With the rapid vaccination drive against the COVID-19 pandemic, recovery in world trade is expected to gain further momentum. Although this is something we had all been waiting for, it signals a new crisis in the logistics industry, particularly with regards to the availability of shipping containers.
Exporters have already been experiencing bottlenecks, especially after the maritime container shipping steamed ahead through the pandemic halt with a strong demand for Chinese exports and now a new supply shortage crisis is knocking at the door, industry representatives in Turkey warned.
Logistics companies are looking for solutions to overcome the new supply shortage with little damage while accelerating investments to increase existing capacity.
The supply shortage began in the third quarter of last year when the first wave of the pandemic ended with a demand boom in the U.S.
China, meanwhile, which dominates the world container trade, cut production, triggering a hike in container prices from $2,000 (TL 14,771) to $8,000, leaving exporters scrambling to find empty containers to maintain maritime trade. Container freight prices on the Far East-Europe line even approached $9,000.
Freight costs more than doubled also on trans-Atlantic and trans-Pacific routes. China's move came at a time Turkey’s maritime trade was already experiencing a container shortage despite it being the most cost-effective way to transport goods. A slowdown in imports combined with an increase in the country's exports has created the problem of not being able to find empty containers before, with firms worried about orders sitting in warehouses in limbo.
Turkey's exports hit an all-time high for April with a 109% increase to $18.8 billion, managing to outperform pre-pandemic levels.
Turkish Port Operators Association (TÜRKLIM) consultant Soner Esmer told Turkish economics daily Dünya Wednesday that the equipment problem, which is not expected to be solved until 2022, is facing a new threat today: “The normalization process after one and a half years of restrictions, especially in developing countries such as Turkey, caused a new explosion in demand,” he said.
“This will cause the already ongoing container equipment supply problem to deepen even more.”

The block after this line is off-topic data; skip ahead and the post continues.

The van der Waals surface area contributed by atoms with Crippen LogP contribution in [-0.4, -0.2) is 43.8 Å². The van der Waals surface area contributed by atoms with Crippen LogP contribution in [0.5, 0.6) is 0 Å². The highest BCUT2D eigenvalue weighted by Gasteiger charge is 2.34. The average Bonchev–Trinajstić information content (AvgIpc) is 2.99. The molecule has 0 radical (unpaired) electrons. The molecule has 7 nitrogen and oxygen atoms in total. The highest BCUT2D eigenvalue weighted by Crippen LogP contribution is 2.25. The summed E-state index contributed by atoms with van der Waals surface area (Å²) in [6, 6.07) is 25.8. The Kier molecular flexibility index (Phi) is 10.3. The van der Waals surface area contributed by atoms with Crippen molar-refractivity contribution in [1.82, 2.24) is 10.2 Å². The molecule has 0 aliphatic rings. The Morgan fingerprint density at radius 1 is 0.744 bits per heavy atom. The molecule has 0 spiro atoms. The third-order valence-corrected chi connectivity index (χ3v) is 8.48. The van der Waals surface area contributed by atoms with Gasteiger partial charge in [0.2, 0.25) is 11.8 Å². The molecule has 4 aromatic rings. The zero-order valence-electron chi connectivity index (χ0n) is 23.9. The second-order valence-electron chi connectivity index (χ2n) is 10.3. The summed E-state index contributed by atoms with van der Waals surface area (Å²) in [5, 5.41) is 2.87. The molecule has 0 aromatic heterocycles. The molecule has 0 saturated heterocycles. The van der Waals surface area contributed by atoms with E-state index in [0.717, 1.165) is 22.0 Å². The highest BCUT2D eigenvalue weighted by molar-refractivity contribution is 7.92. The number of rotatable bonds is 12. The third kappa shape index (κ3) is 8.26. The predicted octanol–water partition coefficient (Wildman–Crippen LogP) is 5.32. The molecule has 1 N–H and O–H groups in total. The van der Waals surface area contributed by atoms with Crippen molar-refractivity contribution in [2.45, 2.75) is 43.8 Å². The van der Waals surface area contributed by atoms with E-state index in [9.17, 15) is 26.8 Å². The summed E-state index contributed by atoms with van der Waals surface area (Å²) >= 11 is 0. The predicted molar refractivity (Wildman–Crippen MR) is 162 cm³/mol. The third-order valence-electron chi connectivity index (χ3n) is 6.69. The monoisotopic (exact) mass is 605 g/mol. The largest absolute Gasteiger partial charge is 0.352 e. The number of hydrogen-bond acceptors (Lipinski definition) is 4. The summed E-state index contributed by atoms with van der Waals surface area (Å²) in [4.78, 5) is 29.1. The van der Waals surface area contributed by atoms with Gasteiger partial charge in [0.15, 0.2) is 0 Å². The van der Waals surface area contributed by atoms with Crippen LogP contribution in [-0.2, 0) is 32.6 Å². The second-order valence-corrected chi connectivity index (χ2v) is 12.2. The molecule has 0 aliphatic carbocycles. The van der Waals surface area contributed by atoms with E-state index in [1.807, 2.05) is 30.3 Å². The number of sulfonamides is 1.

Barış Dilek, general manager of Mediterranean Shipping Company (MSC) Turkey, one of the largest container operators in the world, said due to the increase in customer demands, a decrease in container freight does not seem likely despite the costs.
“We, like MSC, brought empty containers directly from the U.S. ports with five ships in the first quarter. The cost of this is enormous. The balancing of freights can be done with the elimination of uncertainties. But the costs, which have maintained their increasing trend recently, show us that it will be difficult to go back to the old times,” Dilek said.
In a bid to solve the problem, Turkey's Industry and Technology Ministry and Trade Ministry announced back in January that they have commenced negotiations with local manufacturers to produce freight containers. Local firms Dorçe and Karmod, which have been producing containers for years and are leaders in the field, hope to produce the containers. Trade Ministry also said at the time that they would support domestic container manufacturers.
Turkish exporters have been voicing concerns on the issue and already called for the establishment of a local fleet of shipping containers.
Meanwhile, Durmuş Döven, chairperson of the board of Reysaş, one of the leading logistics groups in Turkey, told Dünya daily that they expect historical dynamism in global trade in the next two years and that the real big crisis regarding the containers was at the door.
However, to solve this, the company is preparing to establish a factory in the country to meet the container demand in Turkey and nearby countries.
Reminding that they are one of the biggest companies of Turkey in storage services and railway transportation, Döven said the demand for logistics has increased with the pandemic. “Currently, our warehouses are completely full. We even have to use the entrance of the warehouses. We do not have a meter of free space. We want to make new investments, but the problems in raw materials make it difficult.”
In its planned factory, Reysaş aims to produce containers that are used not only for logistics but also for special purposes, where demand has also increased with the pandemic. Initially, it will start with the production of 10,000 units and will take that number up to 50,000 units within five years.
The world's largest container shipping companies, such as the MSC and Evergreen, on the other hand, continue with large ship orders, preparing themselves for the upcoming period. MSC will expand the fleet with 30 and Evergreen with 20 new vessels.
According to Drewry data, which closely monitors the container industry, the total new container production is estimated to have increased by 52% this year compared to last year. Estimates suggest that this record rise will increase the total container capacity by at least 6 to 8%.